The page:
The United States is Facing Imminent Financial Failure

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It has become clear to me in the past few weeks that the United States is facing imminent financial failure.

I have known since at least the early 80s that if something were not done, the bill would come due within my lifetime. The difference now is that I'm seeing signs (or more accurately, putting together signs that have been there for some time) that this failure is imminent.

This isn't about our personal and individual finances. This is about the government failing to manage a sustainable budget and that failure getting progressively worse over a period of more than forty years to the point where the people it buys things from are considering not accepting the government's IOUs. But because the government is the guarantor of the dollar, bad things will explode out from that event, and the government is likely to make things much worse in order to maintain the status quo a little longer.

Watch this (if you haven't already). What happens when states fail, default on their pension and other obligations, and there's no money left in the federal treasury? Think they're going to keep printing and spending more indefinitely?

What happens when the people who have the things we need, be it money or other goods, stop accepting dollars for payment? It would have happened already except for the fact that the rest of the world has been so used to accepting dollars as payment that the government could basically print money to pretend it had the money to spend.

What happens when the rest of the world stops accepting dollars as payment?

Get this through your head: There is nothing any government function can do that actually creates wealth directly. The most it can do is create the conditions for producing wealth (something else our government has been doing a professional saboteurs' job with, but not the subject of this article). Every dollar the government spends has to come from someone's pocket in one of about four ways ranging from direct taxation to dilution of value. In fact, the $1 of government spending per $1 taken from someone's pocket is rather a "best possible theoretical case" and in large portions of our government, the ratio is over 2 to 1 even without considering the cost of interest on borrowed money.

Look to Weimar Germany or Zimbabwe to for a preview of when the world stops accepting dollars.

This is already starting to happen. Since the 1930s, oil has been sold in dollars. But probably not for much longer. People the world over have for decades accepted dollars for payment, rather than gold or their own local currency. That's starting to end.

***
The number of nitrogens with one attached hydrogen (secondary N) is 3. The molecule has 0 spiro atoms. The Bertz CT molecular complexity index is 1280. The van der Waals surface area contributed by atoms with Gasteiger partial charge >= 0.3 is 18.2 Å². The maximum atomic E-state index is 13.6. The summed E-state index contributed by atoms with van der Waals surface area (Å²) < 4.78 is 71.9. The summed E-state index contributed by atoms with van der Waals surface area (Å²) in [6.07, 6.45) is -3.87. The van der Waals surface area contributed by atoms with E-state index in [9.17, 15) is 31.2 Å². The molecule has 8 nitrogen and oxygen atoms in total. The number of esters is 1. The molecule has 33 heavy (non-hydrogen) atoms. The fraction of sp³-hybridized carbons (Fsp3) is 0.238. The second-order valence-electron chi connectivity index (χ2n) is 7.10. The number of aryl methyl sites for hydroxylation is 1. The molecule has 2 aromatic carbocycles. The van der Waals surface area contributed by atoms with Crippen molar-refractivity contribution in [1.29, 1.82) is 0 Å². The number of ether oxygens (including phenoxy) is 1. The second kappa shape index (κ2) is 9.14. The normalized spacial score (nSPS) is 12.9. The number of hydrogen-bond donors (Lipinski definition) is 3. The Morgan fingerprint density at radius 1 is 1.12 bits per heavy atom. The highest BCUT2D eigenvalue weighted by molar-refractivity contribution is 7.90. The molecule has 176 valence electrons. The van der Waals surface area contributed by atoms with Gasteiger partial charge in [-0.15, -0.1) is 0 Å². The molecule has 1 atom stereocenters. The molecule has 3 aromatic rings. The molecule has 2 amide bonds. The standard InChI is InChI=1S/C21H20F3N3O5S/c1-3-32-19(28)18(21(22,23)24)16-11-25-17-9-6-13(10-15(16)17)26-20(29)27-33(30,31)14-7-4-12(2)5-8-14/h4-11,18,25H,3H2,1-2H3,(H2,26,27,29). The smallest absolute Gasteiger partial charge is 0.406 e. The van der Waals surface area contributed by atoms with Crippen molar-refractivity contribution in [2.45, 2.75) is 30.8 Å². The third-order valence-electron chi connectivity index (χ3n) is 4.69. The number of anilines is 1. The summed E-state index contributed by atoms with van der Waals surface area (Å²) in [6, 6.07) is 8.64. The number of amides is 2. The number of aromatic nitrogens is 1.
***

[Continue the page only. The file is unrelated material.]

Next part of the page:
Our government is running over a trillion dollar deficit every year for the foreseeable future (again, unless some major changes are made - but the people in Washington DC in both parties have made it plain they are unwilling to make those changes. Unfortunately, the longer they pretend they don't have to, the worse it's going to be.)

Since at least 1964, the attitude of the government (and most of the public at large) has been that "we're the richest country and the richest people in the world. We can afford to pay for anything."

Well, no we can't. The rational people have known we've been burning through our existing capital throwing a massive government (i.e. taxpayer) funded party for the last 40-plus years. The party has lasted this long because we were so wealthy to begin with, but no longer. The day of reckoning is imminent, when not only is the money all gone, everything we can borrow, beg, or steal is also gone.

The party is almost over. I can't tell you what day or even what month it's going to happen, but I would be immensely surprised if it were longer than the next national election.

That means the politicians in office now and the ones entering office in two weeks will be the ones who have to deal with it. There is no more time to find anybody better or anyone else.

This article isn't about blame. There's more than enough of that to go around. This is about what we're going to do. The more we think and talk about this in next weeks or months the more likely we are to have the best available answer when when the moment arrives.

Possible steps include (but are not limited to)

Currency devaluation. If the dollar is suddenly worth 1000 times less, we can easily pay existing debts. Here's that $5000 we promised you. Too bad for you it's only worth enough to buy a loaf of bread OR a gallon of milk. The problem with this is that it usually begins a vicious cycle of further devaluations in fact, whether the government recognizes it officially or not. This is about the worst thing we could possibly do as far as implications in its pain to average citizens, but unfortunately it's politically one of the easiest. The problem is that it not only impacts our ability to borrow money - driving those costs way up - but it also means that even our ability to actually pay cash for something we absolutely have to have simply vanishes. When the government uses other methods to cut obligations, $1 is still worth $1, and the costs of "normal" inflation are predictable. When the government starts devaluing currency, people won't want to talk dollars because they can be redefined as being worth less at any time. The people who have the stuff we want to buy aren't stupid. They understand this. "Last time I took $10 for this, and it suddenly became worth 10 cents. This time, I want not only the factor of 100 more dollars to compensate for what happened last time, but I also want another factor of 100 in case it happens again." This is how complete economic collapse happens. Once you start this cycle, you never know where it's going to end. Totalitarian Dictatorship is historically one of the most likely outcomes of currency devaluations of a magnitude big enough to make a difference for us.

Default on existing debt: Say "We're simply not going to try to pay you." Or we could partially default - "We theoretically owe you $1000 but all you're getting is $200" (and that ratio is likely to be more generous than we can afford). As far as I'm aware, none of the existing debt is subject to specific collateralization. In other words, they're all general creditors. They can't take Yellowstone or Yosemite away from us, haul off Lincoln Memorial to be sold at auction, or any of that. The problems are: we can do this only once, and it would negate the ability of the United States to borrow money for the foreseeable future. That ends the party, and the political way of life for the last 40-plus years. Therefore, politicians won't want to do it. Furthermore, the large creditors have lots of money to bribe, er, "make campaign contributions to" our politicians in currencies that will still be worth something. Politically this is the most difficult option to implement, but of the options I see, the one causing the second least amount of suffering on behalf of our citizens.